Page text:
These days, America runs on outrage. Who among us doesn’t love a good grievance? Whether someone is messing with M&M’s, our gas stoves, or, you know, our rights, we all have a bone to pick.
Which is why we love awards season, when we can grouse to our black hearts’ content about all the deserving content creators who got robbed. Long before the dedication of the physical building in 1995, the Rock and Roll Hall of Fame has been a pyramid-shaped magnet for complaint. Fans of Rush and KISS, for instance, spent years bellyaching about conspiracy theories.
To be considered, acts become eligible when their debut album is at least 25 years old. (They also must be “influential,” whatever that means.) Each year a notoriously mysterious nominating committee gathers in the room where it happens to propose a short list of 15 or so artists or bands. Fans are then invited to vote on their favorites, but the ultimate decision comes down to another panel of judges. In an age of transparency, the Rock Hall remains stubbornly committed to secrecy.
Naturally, there will be some notable snubs again this year. Here are eight acts we think should have been inducted by now. In each case, you could say we’re outraged.
The J. Geils Band
This band promised to “Blow Your Face Out,” and then they delivered. If that’s not as good a gauge as any for induction into the Rock and Roll Hall of Fame, then we need a better definition of “rock and roll.”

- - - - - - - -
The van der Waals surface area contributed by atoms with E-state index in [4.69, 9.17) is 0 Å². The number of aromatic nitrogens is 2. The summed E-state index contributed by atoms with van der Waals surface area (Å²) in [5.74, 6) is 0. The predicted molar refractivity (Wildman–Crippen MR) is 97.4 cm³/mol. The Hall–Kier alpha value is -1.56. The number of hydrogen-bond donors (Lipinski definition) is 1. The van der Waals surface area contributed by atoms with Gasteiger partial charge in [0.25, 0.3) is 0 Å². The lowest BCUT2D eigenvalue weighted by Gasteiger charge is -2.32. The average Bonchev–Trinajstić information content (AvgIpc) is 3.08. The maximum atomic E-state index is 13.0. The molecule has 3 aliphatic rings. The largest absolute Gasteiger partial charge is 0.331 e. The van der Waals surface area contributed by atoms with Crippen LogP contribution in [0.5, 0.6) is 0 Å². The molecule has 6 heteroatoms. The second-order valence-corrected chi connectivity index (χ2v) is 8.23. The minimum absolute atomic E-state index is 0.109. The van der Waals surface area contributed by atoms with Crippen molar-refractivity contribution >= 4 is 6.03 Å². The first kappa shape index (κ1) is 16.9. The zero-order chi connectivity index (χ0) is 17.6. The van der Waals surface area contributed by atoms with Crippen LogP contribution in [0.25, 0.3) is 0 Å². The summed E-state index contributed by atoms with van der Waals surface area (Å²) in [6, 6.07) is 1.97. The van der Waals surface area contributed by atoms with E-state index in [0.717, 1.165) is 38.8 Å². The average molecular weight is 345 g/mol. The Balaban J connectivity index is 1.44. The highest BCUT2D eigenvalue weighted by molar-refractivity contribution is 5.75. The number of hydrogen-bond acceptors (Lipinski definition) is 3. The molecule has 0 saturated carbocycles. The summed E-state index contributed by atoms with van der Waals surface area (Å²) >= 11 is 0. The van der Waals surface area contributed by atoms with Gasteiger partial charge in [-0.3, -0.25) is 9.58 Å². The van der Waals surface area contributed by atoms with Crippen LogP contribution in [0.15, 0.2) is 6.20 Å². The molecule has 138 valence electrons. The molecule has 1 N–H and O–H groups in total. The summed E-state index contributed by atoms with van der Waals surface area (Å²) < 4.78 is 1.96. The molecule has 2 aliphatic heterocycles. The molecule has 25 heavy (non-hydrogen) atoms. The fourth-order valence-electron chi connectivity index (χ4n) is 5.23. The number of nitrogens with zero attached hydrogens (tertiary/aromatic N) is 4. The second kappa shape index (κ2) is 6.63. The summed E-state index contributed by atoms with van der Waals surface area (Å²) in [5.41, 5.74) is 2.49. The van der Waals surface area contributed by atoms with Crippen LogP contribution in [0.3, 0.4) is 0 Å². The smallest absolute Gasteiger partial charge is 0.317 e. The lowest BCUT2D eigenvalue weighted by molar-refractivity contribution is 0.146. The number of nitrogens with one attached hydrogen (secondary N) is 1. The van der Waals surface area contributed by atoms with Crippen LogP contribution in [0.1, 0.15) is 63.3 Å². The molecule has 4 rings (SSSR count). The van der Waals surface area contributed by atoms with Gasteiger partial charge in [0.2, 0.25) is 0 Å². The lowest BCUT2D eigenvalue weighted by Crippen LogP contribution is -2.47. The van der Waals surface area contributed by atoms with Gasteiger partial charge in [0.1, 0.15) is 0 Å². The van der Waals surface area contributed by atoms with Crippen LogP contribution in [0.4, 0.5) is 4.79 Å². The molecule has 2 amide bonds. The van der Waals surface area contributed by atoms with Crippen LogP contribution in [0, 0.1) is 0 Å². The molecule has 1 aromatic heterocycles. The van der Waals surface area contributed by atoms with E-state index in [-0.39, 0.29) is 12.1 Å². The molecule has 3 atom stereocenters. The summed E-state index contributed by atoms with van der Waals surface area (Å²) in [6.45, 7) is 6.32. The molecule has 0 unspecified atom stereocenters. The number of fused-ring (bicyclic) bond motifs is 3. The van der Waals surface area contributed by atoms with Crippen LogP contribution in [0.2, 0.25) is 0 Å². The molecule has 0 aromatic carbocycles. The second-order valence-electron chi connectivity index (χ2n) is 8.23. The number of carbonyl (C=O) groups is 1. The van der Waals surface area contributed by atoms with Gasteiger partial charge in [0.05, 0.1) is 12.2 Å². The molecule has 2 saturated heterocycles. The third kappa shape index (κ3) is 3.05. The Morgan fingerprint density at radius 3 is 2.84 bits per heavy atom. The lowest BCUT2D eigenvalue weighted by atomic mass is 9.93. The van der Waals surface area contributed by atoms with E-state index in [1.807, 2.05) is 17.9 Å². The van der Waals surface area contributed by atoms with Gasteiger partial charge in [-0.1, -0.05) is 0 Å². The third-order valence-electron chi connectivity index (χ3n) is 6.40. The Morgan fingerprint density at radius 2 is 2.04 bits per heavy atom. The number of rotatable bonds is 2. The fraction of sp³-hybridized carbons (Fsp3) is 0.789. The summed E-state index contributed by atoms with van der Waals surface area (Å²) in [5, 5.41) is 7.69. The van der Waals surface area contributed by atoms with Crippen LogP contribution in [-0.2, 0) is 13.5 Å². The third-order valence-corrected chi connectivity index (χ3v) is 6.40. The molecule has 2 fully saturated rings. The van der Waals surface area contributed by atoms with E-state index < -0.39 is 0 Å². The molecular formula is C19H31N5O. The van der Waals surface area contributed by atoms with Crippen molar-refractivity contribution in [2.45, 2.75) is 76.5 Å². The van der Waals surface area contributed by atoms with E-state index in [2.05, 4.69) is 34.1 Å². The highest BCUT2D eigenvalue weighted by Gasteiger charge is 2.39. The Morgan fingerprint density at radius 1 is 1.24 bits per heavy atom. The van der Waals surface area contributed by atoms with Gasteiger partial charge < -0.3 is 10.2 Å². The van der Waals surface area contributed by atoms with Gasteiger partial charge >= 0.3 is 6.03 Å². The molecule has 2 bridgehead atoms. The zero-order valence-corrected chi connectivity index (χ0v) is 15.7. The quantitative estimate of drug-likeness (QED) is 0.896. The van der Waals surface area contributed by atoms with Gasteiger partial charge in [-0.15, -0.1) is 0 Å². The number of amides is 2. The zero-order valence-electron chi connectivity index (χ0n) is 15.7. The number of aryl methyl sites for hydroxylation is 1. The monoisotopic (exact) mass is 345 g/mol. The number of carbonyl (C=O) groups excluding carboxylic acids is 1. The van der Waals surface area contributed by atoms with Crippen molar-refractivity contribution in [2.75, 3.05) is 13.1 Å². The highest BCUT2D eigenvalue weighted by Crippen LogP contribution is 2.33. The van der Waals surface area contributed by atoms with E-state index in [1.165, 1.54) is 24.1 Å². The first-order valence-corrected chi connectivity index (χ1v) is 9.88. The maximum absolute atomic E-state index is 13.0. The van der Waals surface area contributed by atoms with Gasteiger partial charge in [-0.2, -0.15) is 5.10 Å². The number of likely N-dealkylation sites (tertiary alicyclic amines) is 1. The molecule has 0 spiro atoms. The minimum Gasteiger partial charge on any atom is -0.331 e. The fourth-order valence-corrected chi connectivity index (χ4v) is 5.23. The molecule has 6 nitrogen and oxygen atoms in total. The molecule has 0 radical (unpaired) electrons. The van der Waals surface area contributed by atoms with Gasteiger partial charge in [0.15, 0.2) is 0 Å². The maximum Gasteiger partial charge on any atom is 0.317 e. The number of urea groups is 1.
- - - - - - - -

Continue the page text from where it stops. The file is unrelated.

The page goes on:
Few bands have better understood the concept of showing an audience a good time than the J. Geils Band. Peter Wolf’s rabid street jive and the band’s whammer-jammer propulsion made for a live show that sometimes found them outlasting the crowd. When they reunited in 2013 to play the all-star Boston Strong benefit concert at the TD Garden, they turned the joint into their own personal house party.
Originally formed in Worcester as a Chicago-style blues band, the Geils Band was great at identifying chestnuts that were ripe for reimagination. The kinds of songs that sound like perfection on a jukebox: “Looking for a Love,” “Where Did Our Love Go,” the rousing trashcan doo-wop of “I Do.” And when Wolf and keyboardist Seth Justman hit their groove writing songs together, they cranked out one crowd-pleaser after another: “Give It to Me,” “Must of Got Lost,” “Detroit Breakdown.” (That last one was a nod to the band’s home-away-from-home, in the gritty Motor City.)
The J. Geils Band has been nominated for the Hall multiple times, most recently in 2018, the year after their founder and namesake died at age 71. The live albums (such as the aforementioned “Blow Your Face Out”) tell the story: Do you want to dance? Move and groove and slip and slide? Well, yes, don’t mind if we do.
If the nominating committee thinks the J. Geils Band wasn’t “influential” enough, let’s ask Adam Sandler if he still thinks “Love Stinks.” And if they have a problem with the band’s MTV/“Centerfold” heyday, which would turn out to be its last hurrah, all we can say to that is “na-na, na-na-na-na.”
The Wu-Tang Clan
Now that the core OGs and cultural icons of rap music are in the Rock and Roll Hall of Fame, it’s time for one of rap’s greatest groups, the Wu-Tang Clan, to receive their well-earned place. It’s impossible to properly assess the band’s influence on rap music and culture since their seminal 1993 debut, “Enter the Wu-Tang (36 Chambers),” because the Wu sound and mythology have become integral forces in a wide variety of international music, film, and fashion.